So anyway, here’s what happened to my new boots. In summary, be cautious before buying Salomon Alp 7 GTX boots, because in my opinion they aren’t that great. To be fair, my opinion’s probably been influenced by the problems I’ve had with getting them fixed under warranty.
This trip was the first proper trip that I took them on. I had a couple of blisters by the end of it, but otherwise they were okay. On the following weekend though, I went for a daywalk over the Skyline Walkway, and by the end of it, I noticed that some glue was coming un-stuck around a seam in the rubber lining on the inside of the base of one of the boots. What was worse was that having come un-stuck, the loose bit of rubber was catching on the hook for the lace of the other boot, which made the problem even worse. On closer inspection, it also became apparent that a very similar seam on the outside of the other boot was also coming apart.
I took them back to the retailer on the following Monday who took a quick look and agreed about the problem, took some details, and arranged to get them fixed with an estimated time of about 5 days. This was a bit annoying to hear, because it’d mean I probably wouldn’t have them for my High Ridge trip the following weekend, but there wasn’t much option so I just lived with it. In the end, I waited two weeks without hearing anything, and it was only because I’d drowned my phone in the Rimutakas that I went in again on Monday and asked to leave a different phone number, that I found out they’d just arrived. So essentially this flaw in the boots cost me two weekends of trips, pretty much so they could fly to Christchurch to get a dab of glue, then fly back.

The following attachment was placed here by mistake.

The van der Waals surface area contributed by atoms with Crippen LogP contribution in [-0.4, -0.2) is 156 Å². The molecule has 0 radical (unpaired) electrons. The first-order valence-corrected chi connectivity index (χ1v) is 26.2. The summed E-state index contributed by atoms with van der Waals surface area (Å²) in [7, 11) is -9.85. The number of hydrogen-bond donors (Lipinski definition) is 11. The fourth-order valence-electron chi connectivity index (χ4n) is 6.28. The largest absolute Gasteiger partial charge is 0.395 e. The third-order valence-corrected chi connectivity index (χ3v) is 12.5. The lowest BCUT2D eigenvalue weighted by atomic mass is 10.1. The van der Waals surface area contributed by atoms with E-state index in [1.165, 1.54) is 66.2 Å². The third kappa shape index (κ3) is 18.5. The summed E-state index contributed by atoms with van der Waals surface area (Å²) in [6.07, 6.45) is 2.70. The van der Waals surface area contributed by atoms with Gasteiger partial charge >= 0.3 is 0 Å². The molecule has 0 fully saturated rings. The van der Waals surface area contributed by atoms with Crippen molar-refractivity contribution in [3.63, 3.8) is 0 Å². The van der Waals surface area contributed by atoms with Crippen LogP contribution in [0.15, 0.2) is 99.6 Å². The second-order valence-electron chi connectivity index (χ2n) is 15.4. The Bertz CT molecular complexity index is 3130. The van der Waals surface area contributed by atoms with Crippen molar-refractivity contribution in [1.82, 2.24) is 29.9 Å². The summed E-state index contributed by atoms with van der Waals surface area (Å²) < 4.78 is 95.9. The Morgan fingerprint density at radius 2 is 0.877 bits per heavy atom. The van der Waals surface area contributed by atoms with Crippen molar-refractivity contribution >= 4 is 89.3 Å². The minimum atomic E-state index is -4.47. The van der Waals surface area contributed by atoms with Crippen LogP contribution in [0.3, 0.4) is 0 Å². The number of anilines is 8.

I finally had them back again for the trip to the Pinnacles in the Aorangis, and they worked okay. As I was in the middle of the Lewis Pass trip the following weekend, though, I noticed that one of the seams had come apart again. So on Tuesday (Monday was a public holiday), I took them straight back to the retailer, wanting to get them fixed as quickly as possible, as I had another trip planned two weekends later. I was told that they were too damp though, and that the distributor in Christchurch would growl at them if they tried to send them back in that state. For as much as I don’t really blame the retailer, being told this was incredibly frustrating. I was basically being told that having used them for exactly the purpose for which they were marketed, and having them fail due to what seems increasingly like a design flaw, that the manufacturer wouldn’t fix them immediately. To add to this, nobody except me would probably count the extra four days that it took to properly dry them out.
I finally returned them on the next Saturday and asked for a refund, but I don’t think I’ll get it. Two weeks later, I’m still waiting to hear anything and I’m about to go overseas. For me at least, Salomon Alp 7 GTX boots have lasted an average of two weekend trips before needing to be returned for maintenance, and then I lose between two and three weekends. This is very very frustrating, and I’m regretting ever having bought them.
I’m not 100% sure if it’s because I’ve been walking up and down a lot of steep hills, or if it’s because they’re not really up to getting submerged and mudded up a lot on a weekend (after which I dry them out during the week). Both of these are common things in New Zealand’s back-country, and any boots sold here under the guise of “tramping boots” should be fine with that, but these ones don’t seem to have handled it very well. It’s possible I may have just been unlucky and ended up with a bad pair. My confidence in them is gone, though, and I wouldn’t buy the same pair again unless the glued seam problem is properly sorted.